Dear Newly Diagnosed Family with T1D,
Welcome. I’m sorry, but welcome. If the diagnosis of diabetes has entered your household and you feel as if the world has completely come undone, I would like to share a little of a journey that is now just over 25 years.
Kaitlyn was 2 when diagnosed in 1992 (Rob would be diagnosed at age 13 in March 2009, but that is a different story for a different time).
We were (are), probably a lot like you. Two parents working, no nannies, no really big house, no brand new cars, but we had much. Always did. We always and in all ways had an understanding of the smaller things. We never begrudge those who had more than us, ‘good for them’ we always thought—-we had what we needed. We never wanted to be more than where we were….we always wanted to be ‘rich in our lifestyle’…….that would be fine with us.
When Kaitlyn was diagnosed and there was nothing but an abyss in front of us, the one thing we knew was that we would discuss EVERYTHING for the first short while until we figured this out. Nothing would be left for chance. Remember that.
At age 32, nothing but rosy days were expected. We knew bumps would happen, But on September 26th, 1992 our lives would change—-just like yours did.
What will we do? What do we do? What will happen? A tidal wave of monstrous proportion just wash our little boat of life and we had no way of knowing it was coming.
Maybe you have been at this for a week……perhaps a month……perhaps a year…..maybe more.
After we took Kaitlyn home from the hospital we sat down and talked. What do we do now? In our discussion, we decided that Jill would be the one to stop working. Once we found some balance, perhaps she would get something part time, but there were no expectations.
I was never afraid of work. To me it was always a matter of getting the job done, not so much as how it got done. What I mean is; when we started on this journey, whether it was driving town cars to working at a deli to making pizza–whatever it took to bring in extra money, I would do it and would do it with the appreciation that we just might make it no matter what the new normal would become.
We made sure I always found some time with the kids alone. Perhaps it was just taking them to McDonald’s for pancakes and let Jill sleep in before I left for work on Sundays…..but it was something. What mattered was that the kids never knew that our lives were turned upside down—-I’m pretty sure, back then, we succeeded.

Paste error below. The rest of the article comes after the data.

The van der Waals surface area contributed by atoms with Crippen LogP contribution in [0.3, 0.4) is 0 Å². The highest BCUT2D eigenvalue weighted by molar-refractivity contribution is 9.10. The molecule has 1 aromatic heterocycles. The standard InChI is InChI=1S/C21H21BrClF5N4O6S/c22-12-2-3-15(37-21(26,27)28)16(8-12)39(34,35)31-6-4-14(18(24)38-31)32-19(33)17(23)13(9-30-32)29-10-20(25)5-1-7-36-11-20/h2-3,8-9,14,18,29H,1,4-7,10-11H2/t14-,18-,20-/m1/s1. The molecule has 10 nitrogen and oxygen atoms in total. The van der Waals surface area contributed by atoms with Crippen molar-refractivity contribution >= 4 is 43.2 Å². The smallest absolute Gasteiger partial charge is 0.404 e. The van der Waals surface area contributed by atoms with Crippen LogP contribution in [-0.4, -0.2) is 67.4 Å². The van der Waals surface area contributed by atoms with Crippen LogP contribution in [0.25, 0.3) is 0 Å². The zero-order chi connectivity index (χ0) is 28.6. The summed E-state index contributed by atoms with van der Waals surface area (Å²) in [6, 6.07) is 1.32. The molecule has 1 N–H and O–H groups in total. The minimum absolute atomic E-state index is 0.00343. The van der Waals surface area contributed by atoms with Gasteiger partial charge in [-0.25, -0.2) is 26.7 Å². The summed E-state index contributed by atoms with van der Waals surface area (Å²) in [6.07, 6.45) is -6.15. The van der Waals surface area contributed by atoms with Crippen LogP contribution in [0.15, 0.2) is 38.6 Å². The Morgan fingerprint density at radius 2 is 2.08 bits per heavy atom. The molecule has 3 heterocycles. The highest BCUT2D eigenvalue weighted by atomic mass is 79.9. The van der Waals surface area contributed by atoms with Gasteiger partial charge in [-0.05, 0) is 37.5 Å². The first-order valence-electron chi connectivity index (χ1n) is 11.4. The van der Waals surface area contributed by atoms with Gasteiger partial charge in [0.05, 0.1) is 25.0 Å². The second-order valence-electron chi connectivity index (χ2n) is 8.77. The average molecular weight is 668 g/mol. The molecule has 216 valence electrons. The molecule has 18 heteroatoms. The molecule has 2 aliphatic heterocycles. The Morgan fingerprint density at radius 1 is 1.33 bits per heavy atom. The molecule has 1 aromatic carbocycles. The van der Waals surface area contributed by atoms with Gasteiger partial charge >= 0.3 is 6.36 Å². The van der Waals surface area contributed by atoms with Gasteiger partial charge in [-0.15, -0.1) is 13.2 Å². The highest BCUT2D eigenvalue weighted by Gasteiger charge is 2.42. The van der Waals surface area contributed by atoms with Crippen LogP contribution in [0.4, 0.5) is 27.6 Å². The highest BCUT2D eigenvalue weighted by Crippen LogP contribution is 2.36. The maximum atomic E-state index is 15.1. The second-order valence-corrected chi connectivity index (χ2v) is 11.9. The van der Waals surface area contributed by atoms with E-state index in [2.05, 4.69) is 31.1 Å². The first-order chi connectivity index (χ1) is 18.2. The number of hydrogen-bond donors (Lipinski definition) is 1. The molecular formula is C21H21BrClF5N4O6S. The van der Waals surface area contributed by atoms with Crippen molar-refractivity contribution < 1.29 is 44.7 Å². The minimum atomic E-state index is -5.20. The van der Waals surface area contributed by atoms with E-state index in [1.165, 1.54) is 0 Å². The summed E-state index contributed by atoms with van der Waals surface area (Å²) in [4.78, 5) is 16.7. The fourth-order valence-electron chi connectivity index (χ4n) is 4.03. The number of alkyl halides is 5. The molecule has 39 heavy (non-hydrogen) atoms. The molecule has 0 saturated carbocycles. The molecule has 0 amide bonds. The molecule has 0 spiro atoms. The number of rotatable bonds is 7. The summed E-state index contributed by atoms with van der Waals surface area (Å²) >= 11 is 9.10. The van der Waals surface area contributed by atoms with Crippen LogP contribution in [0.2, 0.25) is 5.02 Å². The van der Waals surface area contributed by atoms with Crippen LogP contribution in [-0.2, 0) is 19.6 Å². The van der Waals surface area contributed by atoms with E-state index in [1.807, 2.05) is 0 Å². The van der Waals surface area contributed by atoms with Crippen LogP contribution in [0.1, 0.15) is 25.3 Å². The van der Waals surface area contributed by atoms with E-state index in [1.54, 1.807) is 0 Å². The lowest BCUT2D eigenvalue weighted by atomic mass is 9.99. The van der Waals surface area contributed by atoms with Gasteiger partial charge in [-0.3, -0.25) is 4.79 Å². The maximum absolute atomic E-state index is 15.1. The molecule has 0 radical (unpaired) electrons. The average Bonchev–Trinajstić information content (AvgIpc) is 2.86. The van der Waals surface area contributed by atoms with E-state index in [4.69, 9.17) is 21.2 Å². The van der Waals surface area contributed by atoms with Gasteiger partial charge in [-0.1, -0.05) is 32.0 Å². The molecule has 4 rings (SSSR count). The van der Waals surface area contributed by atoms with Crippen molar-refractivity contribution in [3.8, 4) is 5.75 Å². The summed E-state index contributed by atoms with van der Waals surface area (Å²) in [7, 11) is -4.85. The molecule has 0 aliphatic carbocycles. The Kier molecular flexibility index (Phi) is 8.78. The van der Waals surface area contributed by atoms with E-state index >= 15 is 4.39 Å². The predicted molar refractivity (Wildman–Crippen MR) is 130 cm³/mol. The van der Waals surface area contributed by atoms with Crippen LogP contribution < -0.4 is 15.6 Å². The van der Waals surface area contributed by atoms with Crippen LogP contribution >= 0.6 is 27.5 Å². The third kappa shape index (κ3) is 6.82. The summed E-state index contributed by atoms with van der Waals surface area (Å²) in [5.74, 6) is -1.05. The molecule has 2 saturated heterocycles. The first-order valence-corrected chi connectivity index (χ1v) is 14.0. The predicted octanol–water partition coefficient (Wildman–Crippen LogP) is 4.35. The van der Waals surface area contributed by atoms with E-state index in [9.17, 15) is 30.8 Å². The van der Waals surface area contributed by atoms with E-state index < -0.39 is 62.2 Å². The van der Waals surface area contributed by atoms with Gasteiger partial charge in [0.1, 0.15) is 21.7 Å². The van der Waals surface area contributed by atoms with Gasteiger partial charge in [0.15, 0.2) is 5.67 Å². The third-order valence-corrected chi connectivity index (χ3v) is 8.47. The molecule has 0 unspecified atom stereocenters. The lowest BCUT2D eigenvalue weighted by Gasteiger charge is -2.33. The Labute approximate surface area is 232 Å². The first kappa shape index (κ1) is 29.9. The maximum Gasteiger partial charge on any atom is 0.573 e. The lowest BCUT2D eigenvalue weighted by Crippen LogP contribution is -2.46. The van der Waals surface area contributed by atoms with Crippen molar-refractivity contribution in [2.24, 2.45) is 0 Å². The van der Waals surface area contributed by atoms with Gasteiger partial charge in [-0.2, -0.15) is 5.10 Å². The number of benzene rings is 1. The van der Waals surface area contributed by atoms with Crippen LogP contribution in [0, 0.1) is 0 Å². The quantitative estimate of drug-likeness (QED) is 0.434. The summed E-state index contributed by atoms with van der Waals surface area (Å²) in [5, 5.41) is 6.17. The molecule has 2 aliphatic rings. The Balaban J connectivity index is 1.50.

You go through a lot when all of a sudden a household of two salaries become one. We decided from the get-go, this would be a one-day-at-a-time journey. There was stress. It impacted our lives. It impacted our relationship with our families who probably never really fully understood why Jill and the kids showed up so much without me, because I was working. But it was more important that the kids were with their cousins, had holidays, enjoyed life; than us worrying about what anyone thought.
We did what we had to do.
Sure it impacted our relationship also. But we also agreed that whatever was happening was our business and no one else’s; we would get through it.
My point in this letter to you is that no matter what you are going through, it’s just important that you keep going. That you stay in contact with your partner. That you do everything in your power to make sure that your child with diabetes, and all of your children, have as normal as a life that you can provide for them. Coloring Easter Eggs at a table together can be just as rewarding as taking all of your kids to an expensive Easter show together. Look for things, you will find them.
Make do with what you have—-openly discuss things with each other—-do not care what anyone else thinks—-stay the course. And always remember….guessing is wrong, EDUCATION is the equalizer in diabetes. Get some every chance you can.
Someone once said when a door closes a window opens—-well sometimes it’s up to you to pry that window open and not wait for it to open on its own.
You got this…….you can make it……..one day at a time. Someday you will turn around and twenty-five years will have passed, and you will be two just months away from walking your daughter up the aisle.
Best of everything,
I am a diabetes dad.
Please visit my Diabetes Dad FB Page and hit ‘like’.